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Your Money: I Retired Early. And So Can You.


Hand surgeon Robert Tucker on why his early-retirement plan worked for him - and how it could work for you.

What would make a 56-year-old hand surgeon leave a successful practice after 25 years to pursue an entirely new career? You might think I was frustrated with managed care or increased malpractice liability. In fact, the real answer is much different, and has very practical implications for all physicians.

When I first met with a financial adviser at age 33, I was concerned mainly with building my practice, enjoying my family, and maximizing the use of my free time. I sought help because I realized that as a tempting target of creditors and potential legal claimants, I would need protection. In addition, it was obvious that educating my children would be very expensive. And my wife really deserved to build her dream home.

In 1983, most advisers were stockbrokers or insurance agents - with products to sell and commissions to earn - or were attorneys or accountants whose focus of expertise was narrow. The concept of a fee-only adviser - someone who did not sell products or draft documents - made sense to me. I wanted someone whose interests would be aligned with mine, and from whom I would receive advice unbiased by obscure agendas.

Just like medicine

My adviser’s approach was also consistent with my medical training: Gather information, formulate an impression, develop an action plan, and closely monitor the results.

So when my adviser asked, in our first meeting, when I wanted to retire, I told him, perhaps naively, 55. Through regular meetings over the course of the next six months, we developed that action plan, which included income tax and estate planning, asset protection strategies, and a savings program. He recommended investments based on sound financial research. The numbers were crunched and, voila, based on some reasonable assumptions, the projections showed that retiring at 55 was not farfetched.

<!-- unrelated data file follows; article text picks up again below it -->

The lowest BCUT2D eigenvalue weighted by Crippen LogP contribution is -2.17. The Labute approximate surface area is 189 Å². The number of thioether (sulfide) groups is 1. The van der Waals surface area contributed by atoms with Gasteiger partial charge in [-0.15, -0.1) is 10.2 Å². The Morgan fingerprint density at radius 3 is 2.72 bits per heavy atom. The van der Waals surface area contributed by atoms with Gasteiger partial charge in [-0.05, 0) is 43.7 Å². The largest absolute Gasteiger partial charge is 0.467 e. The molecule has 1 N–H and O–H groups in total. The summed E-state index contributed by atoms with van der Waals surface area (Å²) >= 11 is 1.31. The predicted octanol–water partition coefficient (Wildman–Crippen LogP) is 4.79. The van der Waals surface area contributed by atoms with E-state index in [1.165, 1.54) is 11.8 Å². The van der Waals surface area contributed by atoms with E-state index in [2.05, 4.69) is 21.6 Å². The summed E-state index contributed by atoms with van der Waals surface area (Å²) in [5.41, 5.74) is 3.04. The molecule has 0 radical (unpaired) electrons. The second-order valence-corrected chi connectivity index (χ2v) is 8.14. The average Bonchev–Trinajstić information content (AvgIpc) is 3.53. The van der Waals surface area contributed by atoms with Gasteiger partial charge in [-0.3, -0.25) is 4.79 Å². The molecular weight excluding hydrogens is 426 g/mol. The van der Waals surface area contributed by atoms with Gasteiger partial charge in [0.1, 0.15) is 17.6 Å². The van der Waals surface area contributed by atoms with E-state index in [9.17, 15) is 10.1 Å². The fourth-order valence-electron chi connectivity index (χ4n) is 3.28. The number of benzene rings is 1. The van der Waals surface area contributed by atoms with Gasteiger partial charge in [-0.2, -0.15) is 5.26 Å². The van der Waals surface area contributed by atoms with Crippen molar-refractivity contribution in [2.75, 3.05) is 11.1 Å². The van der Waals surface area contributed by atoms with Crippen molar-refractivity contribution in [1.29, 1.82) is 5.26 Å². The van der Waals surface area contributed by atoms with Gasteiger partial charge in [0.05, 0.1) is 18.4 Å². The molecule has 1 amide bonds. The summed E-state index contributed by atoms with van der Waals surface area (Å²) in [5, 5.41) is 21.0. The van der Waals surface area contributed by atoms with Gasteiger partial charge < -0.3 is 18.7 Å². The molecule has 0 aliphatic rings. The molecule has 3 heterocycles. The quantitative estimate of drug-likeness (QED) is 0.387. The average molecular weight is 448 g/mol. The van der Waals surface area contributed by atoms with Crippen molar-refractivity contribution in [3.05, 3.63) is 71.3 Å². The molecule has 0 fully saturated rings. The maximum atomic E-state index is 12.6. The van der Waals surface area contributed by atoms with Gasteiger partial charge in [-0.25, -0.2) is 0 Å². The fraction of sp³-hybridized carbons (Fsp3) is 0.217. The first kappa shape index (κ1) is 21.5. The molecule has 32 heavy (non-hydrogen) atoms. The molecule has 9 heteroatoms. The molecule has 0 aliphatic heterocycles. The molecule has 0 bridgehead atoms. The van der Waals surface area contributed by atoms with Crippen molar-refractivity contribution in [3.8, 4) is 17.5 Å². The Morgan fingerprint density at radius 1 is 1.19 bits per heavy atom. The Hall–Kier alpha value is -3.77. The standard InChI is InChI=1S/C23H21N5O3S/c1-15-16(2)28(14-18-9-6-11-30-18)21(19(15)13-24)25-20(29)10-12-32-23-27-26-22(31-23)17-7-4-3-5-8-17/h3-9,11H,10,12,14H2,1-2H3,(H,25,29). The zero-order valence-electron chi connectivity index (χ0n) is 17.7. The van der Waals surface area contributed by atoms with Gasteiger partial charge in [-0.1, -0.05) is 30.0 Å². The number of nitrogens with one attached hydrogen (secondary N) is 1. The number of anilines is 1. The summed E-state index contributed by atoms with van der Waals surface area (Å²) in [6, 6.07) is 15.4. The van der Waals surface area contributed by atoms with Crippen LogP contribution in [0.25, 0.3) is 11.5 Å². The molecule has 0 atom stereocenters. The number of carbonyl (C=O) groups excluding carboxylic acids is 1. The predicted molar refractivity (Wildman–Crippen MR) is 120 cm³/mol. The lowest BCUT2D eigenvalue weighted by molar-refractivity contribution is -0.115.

Life brings changes, and throughout the years, the assumptions in our plan were revised several times. But at age 56, the reports showed that we were positioned where we wanted to be to maintain our lifestyle. So I retired.

Why was my plan successful?

  • It required discipline to invest with specific goals in mind so that I could approach retirement free of debt and knowing my kids’ college tuition was paid for.

  • It maximized one of the great tax benefits the government gives us - tax-deferred growth of retirement savings - but taught me why saving in other types of accounts is also important from an income-tax and estate perspective.

  • It emphasized controlling expenses and taxes, allowing me to keep more of the return the markets generated.

  • It allowed me to concentrate on what mattered - raising a family and growing a practice.

What are the key lessons here for other physicians?

  • Develop a plan. Begin early, monitor it often, and stick with the fundamentals. Think diagnosis, treatment, and follow-up.

  • Pick the right adviser. You need someone whose interests are aligned with yours. Avoid commissioned sales, referral fees, and proprietary products. Think informed consent.

  • Get a professional manager. While you must remain the key player in developing, executing, and monitoring your financial plan, make sure you partner with someone whose expertise allows the coordination of all your professionals. Think primary care doc with a team of other specialists.

  • Learn the fundamentals of a sound, academically based investment program. Seek consistency, avoid emotional decisions, control costs, and diversify. Think evidence-based medicine.

  • Learn what you don’t know and where to get help. Think consultants and CME.

So what do I do in my retirement? I joined the firm that advised me for 22 years as an adviser in my own right. In many ways, I’m doing the same things I did as a physician - solving problems and giving advice - only with different tools.

Robert E. Tucker, MD, MBA, is vice president of Plancorp, a fee-only financial advisory firm based in St. Louis, where he spent 25 years as a practicing hand surgeon. He spent the last 10 years of his medical career as the medical director of his orthopedic group, and he founded a regional independent physicians association of orthopedists. He can be reached at 636 532 7824 or via editor@physicianspractice.com.

This article originally appeared in the September 2007 issue of Physicians Practice.

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